Ancient Law/Chapter VI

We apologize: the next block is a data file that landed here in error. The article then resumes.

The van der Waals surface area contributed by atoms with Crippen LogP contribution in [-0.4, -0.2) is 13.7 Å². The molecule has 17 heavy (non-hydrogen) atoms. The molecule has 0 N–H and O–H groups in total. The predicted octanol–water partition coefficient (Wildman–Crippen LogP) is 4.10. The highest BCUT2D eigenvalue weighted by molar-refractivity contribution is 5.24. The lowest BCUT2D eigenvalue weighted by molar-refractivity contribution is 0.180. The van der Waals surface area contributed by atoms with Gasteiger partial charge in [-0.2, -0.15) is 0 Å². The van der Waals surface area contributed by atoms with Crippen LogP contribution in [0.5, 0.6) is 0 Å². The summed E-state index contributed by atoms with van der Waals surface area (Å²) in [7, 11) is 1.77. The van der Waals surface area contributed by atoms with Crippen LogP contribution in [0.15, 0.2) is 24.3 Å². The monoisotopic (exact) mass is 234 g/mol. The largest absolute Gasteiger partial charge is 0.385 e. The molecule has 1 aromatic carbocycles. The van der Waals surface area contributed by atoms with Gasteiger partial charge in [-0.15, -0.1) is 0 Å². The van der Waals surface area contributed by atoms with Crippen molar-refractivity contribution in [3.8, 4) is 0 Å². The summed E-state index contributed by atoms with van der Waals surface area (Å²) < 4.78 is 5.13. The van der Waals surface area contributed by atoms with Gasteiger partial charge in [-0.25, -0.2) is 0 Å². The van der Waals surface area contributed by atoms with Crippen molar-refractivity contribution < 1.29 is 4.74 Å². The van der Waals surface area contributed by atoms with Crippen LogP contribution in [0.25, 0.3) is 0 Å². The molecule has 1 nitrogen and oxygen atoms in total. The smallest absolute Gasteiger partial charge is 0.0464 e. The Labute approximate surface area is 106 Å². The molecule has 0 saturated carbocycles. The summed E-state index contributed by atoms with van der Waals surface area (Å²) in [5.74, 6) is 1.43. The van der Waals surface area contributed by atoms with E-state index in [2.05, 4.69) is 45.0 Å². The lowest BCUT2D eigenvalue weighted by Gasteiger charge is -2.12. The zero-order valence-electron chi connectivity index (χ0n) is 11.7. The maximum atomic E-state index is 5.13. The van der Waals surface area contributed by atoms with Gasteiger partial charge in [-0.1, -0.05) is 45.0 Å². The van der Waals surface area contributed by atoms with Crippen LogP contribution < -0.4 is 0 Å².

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If an attempt were made to demonstrate in England the superiority of the historical method of investigation to the modes of inquiry concerning Jurisprudence which are in fashion among us, no department of Law would better serve as an example than Testaments or Wills. Its capabilities it owes to its great length and great continuity. At the beginning of its history we find ourselves in the very infancy of the social state, surrounded by conceptions which it requires some effort of mind to realise in their ancient form; while here, at the other extremity of its line of progress, we are in the midst of legal notions which are nothing more than those same conceptions disguised by the phraseology and by the habits of thought which belong to modern times, and exhibiting therefore a difficulty of another kind, the difficulty of believing that ideas which form part of our everyday mental stock can really stand in need of analysis and examination. The growth of the Law of Wills between these extreme points can be traced with remarkable distinctness. It was much less interrupted at the epoch of the birth of feudalism, than the history of most other branches of law. It is, indeed, true that as regards all provinces of jurisprudence, the break caused by the division between ancient and modern history, or in other words by the dissolution of the Roman empire, has been very greatly exaggerated. Indolence has disinclined many writers to be at the pains of looking for threads of connection entangled and obscured by the confusions of six troubled centuries, while other inquirers, not naturally deficient in patience and industry, have been misled by idle pride in the legal system of their country, and by consequent unwillingness to confess its obligations to the jurisprudence of Rome. But these unfavourable influences have had comparatively little effect on the province of Testamentary Law. The barbarians were confessedly strangers to any such conception as that of a Will. The best authorities agree that there is no trace of it in those parts of their written codes which comprise the customs practised by them in their original seats, and in their subsequent settlements on the edge of the Roman Empire. But soon after they became mixed with the population of the Roman provinces they appropriated from the Imperial jurisprudence the conception of a Will, at first in part, and afterwards in all its integrity. The influence of the Church had much to do with this rapid assimilation. The ecclesiastical power had very early succeeded to those privileges of custody and registration of Testaments which several of the heathen temples had enjoyed; and even thus early it was almost exclusively to private bequests that the religious foundations owed their temporal possessions. Hence it is that the decrees of the earliest Provincial Councils perpetually contain anathemas against those who deny the sanctity of Wills. Here, in England, Church influence was certainly chief among the causes which by universal acknowledgment have prevented that discontinuity in the history of Testamentary Law, which is sometimes believed to exist in the history of other provinces of Jurisprudence. The jurisdiction over one class of Wills was delegated to the Ecclesiastical Courts, which applied to them, though not always intelligently, the principles of Roman jurisprudence; and, though neither the courts of Common Law nor the Court of Chancery owned any positive obligation to follow the Ecclesiastical tribunals, they could not escape the potent influence of a system of settled rules in course of application by their side. The English law of testamentary succession to personalty has become a modified form of the dispensation under which the inheritances of Roman citizens were administered.